Just two days before Richard Glossip is set to be executed, Glossip's attorneys say they have new evidence that proves he's innocent.
That evidence is now in the hands of Gov. Mary Fallin, who will decide if it's enough to grant Glossip a 60 day stay.
The new evidence revolves around what really happened at the Best Budget Inn back in 1997 when Barry Van Treese was beaten to death in a hotel room, Glossip's attorneys said.
Glossip was convicted in connection with Van Treese's death.
Prosecutors said Glossip convinced Justin Sneed to kill Van Treese, but a new witness paints a picture of a meth-addicted Sneed who typically broke into hotel rooms and stole money for drugs.
Richard Barrett, a drug dealer, said he was told Sneed broke into cars and he witnessed Sneed trading a car stereo, food stamps and a gun for drugs.
Attorneys also presented an affidavit from Scott who did time with Sneed who says he heard Sneed say on more than one occasion "he set Richard Glossip up.”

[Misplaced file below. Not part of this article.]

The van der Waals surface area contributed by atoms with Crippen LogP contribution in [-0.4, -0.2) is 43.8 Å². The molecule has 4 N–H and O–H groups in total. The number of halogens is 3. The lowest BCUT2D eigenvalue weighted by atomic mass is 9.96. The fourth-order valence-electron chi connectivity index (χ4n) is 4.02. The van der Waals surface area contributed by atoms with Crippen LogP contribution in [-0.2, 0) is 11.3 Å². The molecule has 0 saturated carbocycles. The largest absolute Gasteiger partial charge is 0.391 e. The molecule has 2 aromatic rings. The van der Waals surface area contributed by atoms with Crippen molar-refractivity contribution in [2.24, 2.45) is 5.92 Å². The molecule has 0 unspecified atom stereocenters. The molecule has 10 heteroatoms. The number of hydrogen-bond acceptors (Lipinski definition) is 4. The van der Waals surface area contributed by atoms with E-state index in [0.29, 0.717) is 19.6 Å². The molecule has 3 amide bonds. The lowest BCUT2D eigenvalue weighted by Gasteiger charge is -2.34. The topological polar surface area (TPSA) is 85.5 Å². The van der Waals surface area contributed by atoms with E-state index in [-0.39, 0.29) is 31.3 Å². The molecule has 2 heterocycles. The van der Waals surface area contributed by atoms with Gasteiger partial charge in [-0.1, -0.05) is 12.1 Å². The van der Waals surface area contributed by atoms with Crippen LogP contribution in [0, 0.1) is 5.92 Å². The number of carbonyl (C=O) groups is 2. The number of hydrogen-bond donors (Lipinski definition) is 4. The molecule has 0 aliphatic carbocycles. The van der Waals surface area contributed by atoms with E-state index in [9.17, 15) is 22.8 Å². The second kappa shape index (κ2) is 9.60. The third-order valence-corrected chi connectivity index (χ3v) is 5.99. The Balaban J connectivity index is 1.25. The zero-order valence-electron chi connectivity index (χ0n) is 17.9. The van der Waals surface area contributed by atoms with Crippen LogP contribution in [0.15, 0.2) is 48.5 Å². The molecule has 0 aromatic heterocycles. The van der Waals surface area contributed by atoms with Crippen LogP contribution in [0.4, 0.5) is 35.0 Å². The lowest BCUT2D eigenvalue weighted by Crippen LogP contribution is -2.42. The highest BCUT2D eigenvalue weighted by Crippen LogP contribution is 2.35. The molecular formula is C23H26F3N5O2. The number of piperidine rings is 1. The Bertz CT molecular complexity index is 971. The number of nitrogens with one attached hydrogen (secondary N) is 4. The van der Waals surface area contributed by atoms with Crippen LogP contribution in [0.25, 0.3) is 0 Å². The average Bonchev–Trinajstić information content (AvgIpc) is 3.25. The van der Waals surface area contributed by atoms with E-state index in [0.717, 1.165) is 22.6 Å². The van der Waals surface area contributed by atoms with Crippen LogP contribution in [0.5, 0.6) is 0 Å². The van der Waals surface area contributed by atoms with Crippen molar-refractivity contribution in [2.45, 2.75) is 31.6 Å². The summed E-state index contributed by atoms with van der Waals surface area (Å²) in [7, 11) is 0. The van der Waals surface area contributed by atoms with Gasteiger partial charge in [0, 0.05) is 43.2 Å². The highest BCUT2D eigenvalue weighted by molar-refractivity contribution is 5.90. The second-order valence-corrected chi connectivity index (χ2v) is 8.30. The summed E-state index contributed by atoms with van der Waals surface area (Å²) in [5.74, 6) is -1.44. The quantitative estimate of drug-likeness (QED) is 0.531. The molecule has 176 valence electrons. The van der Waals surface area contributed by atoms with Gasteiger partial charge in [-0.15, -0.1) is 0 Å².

The affidavit reads, “It was almost like Justin was bragging about what he and done to this other guy — to Richard Glossip.”
“Justin Sneed knew he got away with it, he got away with everything,” said Don Knight, one of Glossip’s attorneys. “He blamed it on Richard. He’s in a medium-security prison for the rest of his life.”
The Oklahoma County district attorney doesn't see it that way.
“These are a bunch of lies,” Oklahoma County District Attorney David Prater said following the press conference.
Prater wasn’t the DA when Glossip was prosecuted, but says this whole case is not about Richard Glossip, but an attack on the death penalty.
“How are you asking Gov. Fallin to make such an important decision and you’re keeping her in the dark? This is crap. This is a B*** S*** PR campaign. That’s all it is,” Prater said.
“We have to do this at the last minute because we need the time to get everything together and get it done,” Knight said.
Monday afternoon, the governor's office received a letter from a juror in the second trial who said there is nothing that he has read or heard that makes him second guess his decision.
If the Governor fails to issue a stay, Glossip's attorneys can still take this evidence to the state Court of Criminal Appeals.